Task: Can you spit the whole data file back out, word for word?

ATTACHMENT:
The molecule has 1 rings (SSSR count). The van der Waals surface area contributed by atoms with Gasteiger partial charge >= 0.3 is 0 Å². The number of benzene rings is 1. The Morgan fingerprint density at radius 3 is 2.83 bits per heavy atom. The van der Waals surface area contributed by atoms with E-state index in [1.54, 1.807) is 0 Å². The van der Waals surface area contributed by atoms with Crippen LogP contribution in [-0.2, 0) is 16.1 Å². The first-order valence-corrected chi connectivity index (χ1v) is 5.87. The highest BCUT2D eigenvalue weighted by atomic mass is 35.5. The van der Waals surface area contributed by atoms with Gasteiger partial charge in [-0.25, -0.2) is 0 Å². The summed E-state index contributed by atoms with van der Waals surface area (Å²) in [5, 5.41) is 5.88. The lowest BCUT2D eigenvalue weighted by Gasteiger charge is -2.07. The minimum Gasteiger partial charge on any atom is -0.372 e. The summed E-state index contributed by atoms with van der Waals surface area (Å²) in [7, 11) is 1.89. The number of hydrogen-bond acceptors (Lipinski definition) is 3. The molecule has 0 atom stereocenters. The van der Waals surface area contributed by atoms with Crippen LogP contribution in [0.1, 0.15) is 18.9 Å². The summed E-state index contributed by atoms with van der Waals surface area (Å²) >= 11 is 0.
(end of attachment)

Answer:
The molecule has 1 rings (SSSR count). The van der Waals surface area contributed by atoms with Gasteiger partial charge >= 0.3 is 0 Å². The number of benzene rings is 1. The Morgan fingerprint density at radius 3 is 2.83 bits per heavy atom. The van der Waals surface area contributed by atoms with E-state index in [1.54, 1.807) is 0 Å². The van der Waals surface area contributed by atoms with Crippen LogP contribution in [-0.2, 0) is 16.1 Å². The first-order valence-corrected chi connectivity index (χ1v) is 5.87. The highest BCUT2D eigenvalue weighted by atomic mass is 35.5. The van der Waals surface area contributed by atoms with Gasteiger partial charge in [-0.25, -0.2) is 0 Å². The summed E-state index contributed by atoms with van der Waals surface area (Å²) in [5, 5.41) is 5.88. The lowest BCUT2D eigenvalue weighted by Gasteiger charge is -2.07. The minimum Gasteiger partial charge on any atom is -0.372 e. The summed E-state index contributed by atoms with van der Waals surface area (Å²) in [7, 11) is 1.89. The number of hydrogen-bond acceptors (Lipinski definition) is 3. The molecule has 0 atom stereocenters. The van der Waals surface area contributed by atoms with Crippen LogP contribution in [0.1, 0.15) is 18.9 Å². The summed E-state index contributed by atoms with van der Waals surface area (Å²) >= 11 is 0.